In case you missed it, DEPOT does pop up events very, very well.

Chances are you already know about its famed Bingo Lingo, and if you don’t, you’ve definitely heard of By The Order Of, a limited number of events staged as an homage to everyone’s favourite talking point, Peaky Blinders.

After last year’s much celebrated DEPOT in the Park, the praised event organisers revived the festival for 2018, marking the start of the summer season with a huge line up of music, entertainment and food set in the sprawling grounds of Cardiff Castle.

The first weekend of June looked like a normal busy weekend on the main streets of Cardiff city centre, as people hurried to fix their caffeine cravings and not-so-wisely spend their payday gold from the day before.

Hidden inside the city’s iconic medieval landmark was something a little dreamier, with pops of sound and colour created to provoke a smile upon entry.

Bubbling inside the castle walls was a playful, dance enthused glitterfest, with crowds of people turning up to make way through those towering castle gates to get their first taste of festival season.

With glitter face-painting and family activities spanning the course of the day such as crafting and circus tents, there was plenty to keep the little ones, and those not so little, occupied.

Beneath an unexpected blaring sun sat activity tents, food trucks and bars, and a booming main stage. With our own blankets and Pimm’s on tap, it was the best kind of boujee picnic one would expect from the DEPOT team.

With picnic tables and parasols designed to match the flags pinned across the grounds, the splashes of orange, purple, lemon and fluorescent pinks and blues are what I imagine happy would be as a colour.

With plenty of breathing room and festival goers clearly more intent on enjoying the whole day rather than causing a scene, there was very little to worry about. To put it simply, it was a very easy day and from what I saw, everyone was very well behaved. With less mud, stress and mess of more commercial festivals, DITC was a stark contrast to the stereotype.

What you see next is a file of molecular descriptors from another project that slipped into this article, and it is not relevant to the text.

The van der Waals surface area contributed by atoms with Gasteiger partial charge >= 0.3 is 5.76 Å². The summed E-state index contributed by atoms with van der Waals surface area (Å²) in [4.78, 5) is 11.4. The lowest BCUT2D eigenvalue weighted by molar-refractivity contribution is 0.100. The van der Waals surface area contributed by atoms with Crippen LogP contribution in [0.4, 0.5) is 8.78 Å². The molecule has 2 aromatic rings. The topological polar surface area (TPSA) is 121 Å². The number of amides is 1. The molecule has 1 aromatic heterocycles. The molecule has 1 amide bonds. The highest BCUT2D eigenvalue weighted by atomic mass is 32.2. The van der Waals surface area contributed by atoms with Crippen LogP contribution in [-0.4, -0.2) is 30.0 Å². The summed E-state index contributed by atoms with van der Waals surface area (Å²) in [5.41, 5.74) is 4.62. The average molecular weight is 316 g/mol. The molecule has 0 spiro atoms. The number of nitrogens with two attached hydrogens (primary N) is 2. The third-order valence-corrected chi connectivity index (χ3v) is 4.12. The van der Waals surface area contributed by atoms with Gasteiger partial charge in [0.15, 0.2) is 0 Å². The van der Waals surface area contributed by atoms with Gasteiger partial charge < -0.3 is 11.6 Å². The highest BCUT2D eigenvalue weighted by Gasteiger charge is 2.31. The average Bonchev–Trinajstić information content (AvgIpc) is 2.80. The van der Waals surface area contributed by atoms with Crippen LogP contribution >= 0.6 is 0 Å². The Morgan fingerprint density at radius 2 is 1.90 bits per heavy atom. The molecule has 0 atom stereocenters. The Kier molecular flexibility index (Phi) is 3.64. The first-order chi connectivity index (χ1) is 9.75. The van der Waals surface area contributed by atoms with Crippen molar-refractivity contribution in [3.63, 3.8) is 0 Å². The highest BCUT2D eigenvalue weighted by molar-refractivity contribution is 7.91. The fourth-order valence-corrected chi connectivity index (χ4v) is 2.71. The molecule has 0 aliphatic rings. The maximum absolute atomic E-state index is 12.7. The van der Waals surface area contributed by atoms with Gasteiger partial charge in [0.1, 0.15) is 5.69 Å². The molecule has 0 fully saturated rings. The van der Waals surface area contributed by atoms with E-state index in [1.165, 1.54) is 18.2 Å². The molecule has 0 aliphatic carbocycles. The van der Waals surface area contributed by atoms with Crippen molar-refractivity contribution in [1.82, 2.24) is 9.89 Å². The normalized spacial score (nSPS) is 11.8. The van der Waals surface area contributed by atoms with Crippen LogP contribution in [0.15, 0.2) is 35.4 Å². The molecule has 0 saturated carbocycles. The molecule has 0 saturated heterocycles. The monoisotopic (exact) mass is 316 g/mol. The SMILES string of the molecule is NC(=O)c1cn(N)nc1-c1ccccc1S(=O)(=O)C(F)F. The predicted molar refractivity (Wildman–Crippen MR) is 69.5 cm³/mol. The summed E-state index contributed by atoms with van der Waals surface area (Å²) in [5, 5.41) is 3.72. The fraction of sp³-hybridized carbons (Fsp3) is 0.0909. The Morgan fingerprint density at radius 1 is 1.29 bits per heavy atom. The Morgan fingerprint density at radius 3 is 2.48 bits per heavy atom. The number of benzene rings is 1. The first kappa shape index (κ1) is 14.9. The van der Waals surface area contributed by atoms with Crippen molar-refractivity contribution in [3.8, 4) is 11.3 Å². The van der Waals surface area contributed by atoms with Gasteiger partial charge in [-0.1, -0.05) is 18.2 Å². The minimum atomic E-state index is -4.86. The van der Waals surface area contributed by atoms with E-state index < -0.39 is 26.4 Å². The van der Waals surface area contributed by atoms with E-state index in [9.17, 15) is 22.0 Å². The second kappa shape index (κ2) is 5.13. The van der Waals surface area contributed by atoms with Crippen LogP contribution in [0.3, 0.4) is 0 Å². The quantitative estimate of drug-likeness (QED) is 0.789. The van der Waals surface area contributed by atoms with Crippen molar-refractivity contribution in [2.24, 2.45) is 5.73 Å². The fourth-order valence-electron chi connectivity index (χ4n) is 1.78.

I had two friends with me, and for one of them, this kind of environment would usually be her worst nightmare. As a welcome surprise, she probably had the most fun out of all of us- proving that events done well can triumph over the dread that clouds the festival and live music scene.

As the sun started to crawl across the castle grounds by mid-afternoon, the heat started to get sticky and dehydration was clearly on the horizon. DEPOT, knowing full well how to run a festival, made sure free tap water was available and easily accessible with a water station set up next to its bar. It’s a small touch, but it went a long way.

One of DITC’s biggest selling points was its line up of entertainment, which was varied enough to satisfy even the most sonically picky person.

With DJ sets pumping from the stage over the course of the afternoon, profiling acts such as Fleetmac Wood and Horse Meat Disco, the range of sounds was enough to keep things lively even when the heat started to get to the best of us.

Kicking off the evening of headline acts was a nostalgia trip designed to bring the best out of memory lane. The Fratellis took everyone back to their student days, while Sister Sledge injected a healthy dose of disco into the heart of the night, proving to everyone that the girls still have it, and that ‘it’ never really left.

As for the food, it was a pick ‘n mix of hungry curiosity. DEPOT is known for showcasing some of the most beloved local food traders, so it didn’t come as a surprise that standards were high. It made sure to cater to the tastes of both adults and children and while queues were sometimes long (the gelato girls certainly had their work cut out for them), DEPOT’s street food feast included traders such as Dirty Bird, Urban Cheese Cake, Tukka Tuk, Brother Thai, Mr Croquewich, That Fish Guy, and The Pork Society.

As a vegetarian, there was plenty to choose from but as a cheese fiend, Mr Croquewich had my heart. When I die, bury me with one of those sandwiches.

The familiar buzz of childlike chatter and sound of strangers’ laughter made for the best soundtrack in between live acts, as we took selfies and inhaled gelato before it became a casualty of the heat. If you’re wondering what flavour I chose from Il Gelataio, it was pistachio (always pistachio). For those who aren’t so obsessed with the nutty flavour, there were also tastes of salted caramel, wild cherry, and everyone’s childhood favourite, mint choc chip.

Fizzing over with the warmth and magic of an unexpected sunny day, DEPOT in the Castle fused together the best of the Cardiff food scene with stage spectacle and enough fun to keep even the most apprehensive (and grumpy) of us, young at heart.

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